I have been thinking a lot about death in the past 18 months. During this time, my vivacious and talkative mother has suffered a stroke and is now unable to speak or move the right side of her body. Meanwhile, my once-brilliant father’s ability to perform basic tasks recedes daily as Alzheimer’s disease damages more and more of his brain.
But what I have come to realise, as I watch my parents struggling with their challenges, is that I have really been thinking about life: what makes our lives worthwhile and how can we maintain an acceptable quality of life towards the end of our days.
Since 1900, life expectancy worldwide has more than doubled – from around 30 to 67 by 2010. Even in Africa, which still has relatively poor healthcare, life expectancy has leapt from about 25 to 58. The main factors are the massive worldwide reduction in deaths of babies and young children, fewer women dying in childbirth, better containment of infectious diseases and improved access to clean water and sanitation.
While medical science and improved infrastructure has given us many more years of life than our recent ancestors, the huge challenge is how to ensure that the end phase of life is worth living for those who are old and frail. What this means obviously varies from person to person, but the
common basic ingredients would be being relatively pain-free, comfortable and with loved ones.
“We have come to medicalise aging, frailty and death, treating them as if they were just one more clinical problem to overcome. However it is not only medicine that is needed in one’s declining years but life – a life with meaning, a life as rich and full as possible under the circumstances,” wrote renowned neurologist Oliver Sacks, who died last year aged 82.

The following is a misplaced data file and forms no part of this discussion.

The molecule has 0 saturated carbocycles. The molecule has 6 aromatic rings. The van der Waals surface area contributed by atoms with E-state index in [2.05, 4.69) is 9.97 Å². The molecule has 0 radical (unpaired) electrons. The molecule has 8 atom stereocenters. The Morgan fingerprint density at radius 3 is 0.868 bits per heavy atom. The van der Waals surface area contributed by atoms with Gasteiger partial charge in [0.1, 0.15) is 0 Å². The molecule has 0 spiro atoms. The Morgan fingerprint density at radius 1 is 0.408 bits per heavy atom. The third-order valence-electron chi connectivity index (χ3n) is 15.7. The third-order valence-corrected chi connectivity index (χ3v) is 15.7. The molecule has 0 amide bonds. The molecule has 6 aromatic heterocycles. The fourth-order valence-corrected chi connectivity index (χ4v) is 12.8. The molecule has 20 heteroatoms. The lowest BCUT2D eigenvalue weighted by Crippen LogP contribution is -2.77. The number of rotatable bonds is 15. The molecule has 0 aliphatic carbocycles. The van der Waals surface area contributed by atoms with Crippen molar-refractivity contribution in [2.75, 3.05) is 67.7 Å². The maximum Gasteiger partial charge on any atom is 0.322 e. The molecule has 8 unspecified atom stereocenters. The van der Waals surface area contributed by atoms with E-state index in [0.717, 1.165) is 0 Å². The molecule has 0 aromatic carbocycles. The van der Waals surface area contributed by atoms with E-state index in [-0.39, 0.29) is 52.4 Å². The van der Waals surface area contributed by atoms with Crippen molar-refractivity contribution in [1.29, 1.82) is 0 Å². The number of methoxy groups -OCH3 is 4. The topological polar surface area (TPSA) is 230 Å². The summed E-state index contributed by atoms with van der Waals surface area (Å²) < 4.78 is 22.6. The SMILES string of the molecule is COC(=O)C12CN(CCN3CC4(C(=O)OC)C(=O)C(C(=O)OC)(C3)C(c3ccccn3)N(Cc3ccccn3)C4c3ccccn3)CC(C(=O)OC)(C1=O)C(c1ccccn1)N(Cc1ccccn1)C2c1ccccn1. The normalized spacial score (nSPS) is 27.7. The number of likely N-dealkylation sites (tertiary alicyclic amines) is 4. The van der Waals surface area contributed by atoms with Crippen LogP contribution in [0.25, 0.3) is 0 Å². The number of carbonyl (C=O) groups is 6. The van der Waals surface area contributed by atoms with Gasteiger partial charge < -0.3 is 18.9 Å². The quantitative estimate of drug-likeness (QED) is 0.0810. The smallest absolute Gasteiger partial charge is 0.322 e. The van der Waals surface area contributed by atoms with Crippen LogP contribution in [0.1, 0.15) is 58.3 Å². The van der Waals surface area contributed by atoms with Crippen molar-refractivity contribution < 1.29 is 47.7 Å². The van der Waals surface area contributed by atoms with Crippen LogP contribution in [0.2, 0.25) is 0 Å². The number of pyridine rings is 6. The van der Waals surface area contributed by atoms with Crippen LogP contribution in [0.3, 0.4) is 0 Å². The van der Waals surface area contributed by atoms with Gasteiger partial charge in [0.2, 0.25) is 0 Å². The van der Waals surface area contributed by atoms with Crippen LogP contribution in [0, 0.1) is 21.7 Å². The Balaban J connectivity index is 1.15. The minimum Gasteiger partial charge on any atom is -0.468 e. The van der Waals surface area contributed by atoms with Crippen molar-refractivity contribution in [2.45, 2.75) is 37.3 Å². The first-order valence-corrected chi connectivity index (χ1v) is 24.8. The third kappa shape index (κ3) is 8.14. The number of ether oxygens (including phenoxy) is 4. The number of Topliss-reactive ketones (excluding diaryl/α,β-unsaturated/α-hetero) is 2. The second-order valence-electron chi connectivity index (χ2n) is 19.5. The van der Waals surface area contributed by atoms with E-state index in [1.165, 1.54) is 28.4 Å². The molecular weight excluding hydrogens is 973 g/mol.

In developed countries, most elderly people die in hospitals rather than at home – many after a series of operations that may delay their deaths but diminish the quality of their lives. Worldwide, death has been outsourced to hospitals, nursing homes and long-term care facilities as most people and their families are too afraid to prepare for this inevitability and discuss exactly what they would like to happen.
In the USA, only a quarter of those over the age of 65 die at home yet over 70 percent of people say they would prefer to die at home. Statistics for where South Africans die do not exist. But as tuberculosis is the biggest killer of South Africans, it is likely that many of those infected with TB will be admitted to hospitals in their final days. People on medical aid are also more likely to die in hospitals than those without it.
About six months before her stroke, my mother sent my siblings and me a letter saying that she did not want to be kept alive artificially. But she is not connected to tubes that are keeping her alive by helping her to eat, breathe and eliminate waste. Although the quality of her life has been radically diminished, we have no guidelines from her about what she would like to happen to her. We don’t know how to find a balance between her suffering and what she would define as an acceptable quality of life.